Whether France will manage to convince in Germany is another question. "The current context reminds me of 1998," said former French striker Nicolas Anelka, who did not win a place in Domenech's World Cup team. "At the time nobody thought France would become world champions. Before the competition people were questioning the team's qualities. At the moment, everyone believes France will be eliminated in the first round. It's true they struggled to qualify but that's also a good thing because they will not be favourites and the pressure will be less. I do believe that Brazil are the big favourites but that's what they were in 1998 also and history showed we beat them."

France begin in Group G — along with Switzerland, Togo and South Korea. "It's always tough because if you have not played the teams in question you don't really know what their real level is," said Domenech. "We know that Switzerland will be tough because we've faced them in the qualifiers and we did not even manage to beat them, and South Korea are also tough. All the teams will be well prepared for the World Cup. The objective will just be to win our first three matches. We saw in 2002 that a World Cup is always hard and full of surprises. That's why it is necessary to be extremely well prepared." The French coach is confident his side have learned from their past mistakes at the World Cup and insists the ambition will still be to lift the trophy in Berlin on July 9. "There is no need to dream about the second round, the quarterfinals or even more," he said. "To have good reasons to dream, we first have to play and win. Caution and ambition are the key words. But the objective remains to be in Berlin on July 9."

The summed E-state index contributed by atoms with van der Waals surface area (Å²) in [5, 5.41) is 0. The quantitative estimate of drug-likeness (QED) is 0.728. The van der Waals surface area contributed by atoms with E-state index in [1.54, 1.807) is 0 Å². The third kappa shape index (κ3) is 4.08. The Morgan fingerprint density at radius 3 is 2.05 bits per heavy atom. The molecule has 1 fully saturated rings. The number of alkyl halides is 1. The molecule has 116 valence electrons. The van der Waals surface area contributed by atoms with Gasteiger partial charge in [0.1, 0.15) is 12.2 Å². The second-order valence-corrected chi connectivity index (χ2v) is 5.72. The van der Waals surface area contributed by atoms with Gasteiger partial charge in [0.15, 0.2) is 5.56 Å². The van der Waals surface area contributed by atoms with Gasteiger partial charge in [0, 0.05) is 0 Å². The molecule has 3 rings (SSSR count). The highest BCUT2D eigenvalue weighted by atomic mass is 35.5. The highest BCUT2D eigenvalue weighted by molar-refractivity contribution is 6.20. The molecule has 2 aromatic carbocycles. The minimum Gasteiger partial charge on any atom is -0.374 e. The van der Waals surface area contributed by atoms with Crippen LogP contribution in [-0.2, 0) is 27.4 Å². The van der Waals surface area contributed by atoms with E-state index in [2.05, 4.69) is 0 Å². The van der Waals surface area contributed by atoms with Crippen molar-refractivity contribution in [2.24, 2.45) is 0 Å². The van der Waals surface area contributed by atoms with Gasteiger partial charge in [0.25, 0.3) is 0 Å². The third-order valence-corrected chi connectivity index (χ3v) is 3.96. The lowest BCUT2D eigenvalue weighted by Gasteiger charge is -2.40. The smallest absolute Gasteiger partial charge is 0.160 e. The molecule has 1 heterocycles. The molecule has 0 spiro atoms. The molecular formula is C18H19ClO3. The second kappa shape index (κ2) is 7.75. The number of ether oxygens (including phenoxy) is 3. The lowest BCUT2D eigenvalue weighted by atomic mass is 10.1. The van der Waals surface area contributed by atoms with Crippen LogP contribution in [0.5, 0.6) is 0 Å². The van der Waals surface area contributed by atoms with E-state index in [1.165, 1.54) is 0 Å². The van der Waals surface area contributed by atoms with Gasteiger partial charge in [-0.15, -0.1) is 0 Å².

The recent walkout of the pre-World Cup training camp by goalkeeper Gregory Coupet — who was clearly miffed at Domenech's decision to announce Fabien Barthez as the number one keeper despite Coupet's better club form this season — has the potential to undermine team spirit though he came back to train. Senior members of the side such as Zidane, Makelele, Thurram, Patrick Vieira, Arsenal goal machine Thierry Henry and Juventus striker David Trezeguet have more work to do than just being at their peak form if France hopes to be in Berlin on July 9; they have to ensure that the team does not pull in different directions.


Goalkeepers: Fabien Barthez (Olympique Marseille), Gregory Coupet (Olympique Lyon), Mickael Landreau (Nantes).

Defenders: Eric Abidal (Olympique Lyon), Jean-Alain Boumsong (Newcastle United), Pascal Chimbonda (Wigan Athletic), William Gallas (Chelsea), Gael Givet (Monaco) Willy Sagnol (Bayern Munich), Mikael Silvestre (Manchester United), Lilian Thuram (Juventus).

Midfielders: Vikash Dhorasoo (Paris St Germain), Alou Diarra (Racing Lens), Claude Makelele (Chelsea), Florent Malouda (Olympique Lyon), Patrick Vieira (Juventus), Zinedine Zidane (Real Madrid).

Forwards: Djibril Cisse (Liverpool), Thierry Henry (Arsenal), Franck Ribery (Olympique Marseille), Louis Saha (Manchester United), David Trezeguet (Juventus), Sylvain Wiltord (Olympique Lyon).

Coach: Raymond Domenech.